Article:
50

If the variable of reference-type is being captured in lambda by value, does it being captured by reference or value?

Small sample with question:

#include <iostream>

struct Test {
  int a;
};

void testFunc(const Test &test) {
  auto a = [=] {
    // does 'test' is being passed to closure object with copy
    // or by reference?
    return test.a;
  } ();
  std::cout << a;
}

int main() {
  Test test{1};
  testFunc(test);
}
| |
  • 2
    Well, what about testing it? (You need to modify the object for that, which can be achieved by either trying with non-const reference or by making the variable mutable.) – Jan Hudec Oct 30 '13 at 7:44
  • Appears to be by value. – Jan Hudec Oct 30 '13 at 7:54
  • @JanHudec Yes, testing is good, but it is always useful to see related Standard's sections and theoretically based answer (there are many such experts on SO). – Yury Oct 30 '13 at 8:57
  • Does knowing that references are not objects help here? Lambdas always capture objects, and they can do so by value or by reference. – R. Martinho Fernandes Oct 30 '13 at 13:40
43

By value. Compilable example:

class C
{
public:
    C()
    {
        i = 0;
    }

    C(const C & source)
    {
        std::cout << "Copy ctor called\n";
        i = source.i;
    }

    int i;
};

void test(C & c)
{
    c.i = 20;

    auto lambda = [=]() mutable {

        c.i = 55;
    };
    lambda();

    std::cout << c.i << "\n";
}

int main(int argc, char * argv[])
{
    C c;
    test(c);

    getchar();
}

Result:

Copy ctor called
20

I guess, that this paragraph of the C++ standard applies:

5.1.2 Lambda expressions

(...) 14. An entity is captured by copy if it is implicitly captured and the capture-default is = or if it is explicitly captured with a capture that does not include an &. For each entity captured by copy, an unnamed nonstatic data member is declared in the closure type. The declaration order of these members is unspecified. The type of such a data member is the type of the corresponding captured entity if the entity is not a reference to an object, or the referenced type otherwise. [ Note: If the captured entity is a reference to a function, the corresponding data member is also a reference to a function. —end note]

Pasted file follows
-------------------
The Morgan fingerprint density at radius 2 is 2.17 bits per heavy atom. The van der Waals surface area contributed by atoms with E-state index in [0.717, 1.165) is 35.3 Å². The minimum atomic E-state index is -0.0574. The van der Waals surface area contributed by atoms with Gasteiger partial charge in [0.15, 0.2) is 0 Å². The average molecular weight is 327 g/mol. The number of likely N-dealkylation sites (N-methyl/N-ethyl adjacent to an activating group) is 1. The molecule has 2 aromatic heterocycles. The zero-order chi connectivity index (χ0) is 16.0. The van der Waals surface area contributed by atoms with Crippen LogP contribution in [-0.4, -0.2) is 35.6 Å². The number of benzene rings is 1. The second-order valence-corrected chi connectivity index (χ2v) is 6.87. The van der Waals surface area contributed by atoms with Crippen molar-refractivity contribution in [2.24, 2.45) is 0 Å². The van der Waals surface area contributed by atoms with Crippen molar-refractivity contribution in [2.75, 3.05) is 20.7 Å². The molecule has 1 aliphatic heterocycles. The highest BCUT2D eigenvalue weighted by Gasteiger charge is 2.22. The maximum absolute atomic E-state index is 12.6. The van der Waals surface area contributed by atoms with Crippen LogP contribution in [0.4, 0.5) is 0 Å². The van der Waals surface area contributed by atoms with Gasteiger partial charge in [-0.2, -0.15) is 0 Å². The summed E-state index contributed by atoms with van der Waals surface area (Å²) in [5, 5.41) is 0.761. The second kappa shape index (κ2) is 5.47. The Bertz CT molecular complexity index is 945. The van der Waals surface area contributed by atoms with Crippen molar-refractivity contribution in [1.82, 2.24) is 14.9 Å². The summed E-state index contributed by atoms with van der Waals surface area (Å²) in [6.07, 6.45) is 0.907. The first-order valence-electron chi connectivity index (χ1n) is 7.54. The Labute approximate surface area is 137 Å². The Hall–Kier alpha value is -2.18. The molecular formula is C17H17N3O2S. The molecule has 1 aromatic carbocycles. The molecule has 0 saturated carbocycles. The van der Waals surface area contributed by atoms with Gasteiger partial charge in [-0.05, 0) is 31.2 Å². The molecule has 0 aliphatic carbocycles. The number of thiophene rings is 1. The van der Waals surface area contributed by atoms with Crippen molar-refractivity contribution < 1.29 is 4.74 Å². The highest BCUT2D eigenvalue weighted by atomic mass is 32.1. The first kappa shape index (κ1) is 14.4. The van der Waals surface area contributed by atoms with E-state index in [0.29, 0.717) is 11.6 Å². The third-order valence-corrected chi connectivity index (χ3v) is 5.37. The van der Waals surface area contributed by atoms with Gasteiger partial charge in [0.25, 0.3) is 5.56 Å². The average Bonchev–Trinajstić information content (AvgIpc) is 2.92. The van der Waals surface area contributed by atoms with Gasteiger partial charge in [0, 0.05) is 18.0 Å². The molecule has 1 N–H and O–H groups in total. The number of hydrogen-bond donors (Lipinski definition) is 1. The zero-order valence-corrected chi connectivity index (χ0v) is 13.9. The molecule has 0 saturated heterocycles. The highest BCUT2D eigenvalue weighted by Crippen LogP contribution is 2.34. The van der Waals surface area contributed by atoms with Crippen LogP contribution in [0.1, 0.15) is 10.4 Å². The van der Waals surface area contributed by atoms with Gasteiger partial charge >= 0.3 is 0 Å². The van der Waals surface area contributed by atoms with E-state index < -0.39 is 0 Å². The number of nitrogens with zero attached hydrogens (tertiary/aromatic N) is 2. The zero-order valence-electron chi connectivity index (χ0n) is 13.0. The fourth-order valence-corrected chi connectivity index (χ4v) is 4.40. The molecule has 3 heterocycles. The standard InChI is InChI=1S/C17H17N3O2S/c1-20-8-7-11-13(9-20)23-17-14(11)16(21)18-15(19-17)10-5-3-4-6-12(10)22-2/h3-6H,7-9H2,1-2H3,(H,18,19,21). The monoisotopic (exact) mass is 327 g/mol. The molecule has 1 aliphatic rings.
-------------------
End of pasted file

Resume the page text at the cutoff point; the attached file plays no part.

That actually makes sense - if local variables are passed by value and parameter passed by reference "acts" as a local variable in function, why would it be passed by reference instead of value?

| |
  • 2
    Any reference (like section and paragraph number from specification) for the claim? – Jan Hudec Oct 30 '13 at 7:46
  • 8
    I think the important reason is that capturing by value is there so the variable is valid as long as the closure is. Which wouldn't work if the reference was not stripped. – Jan Hudec Oct 30 '13 at 8:06

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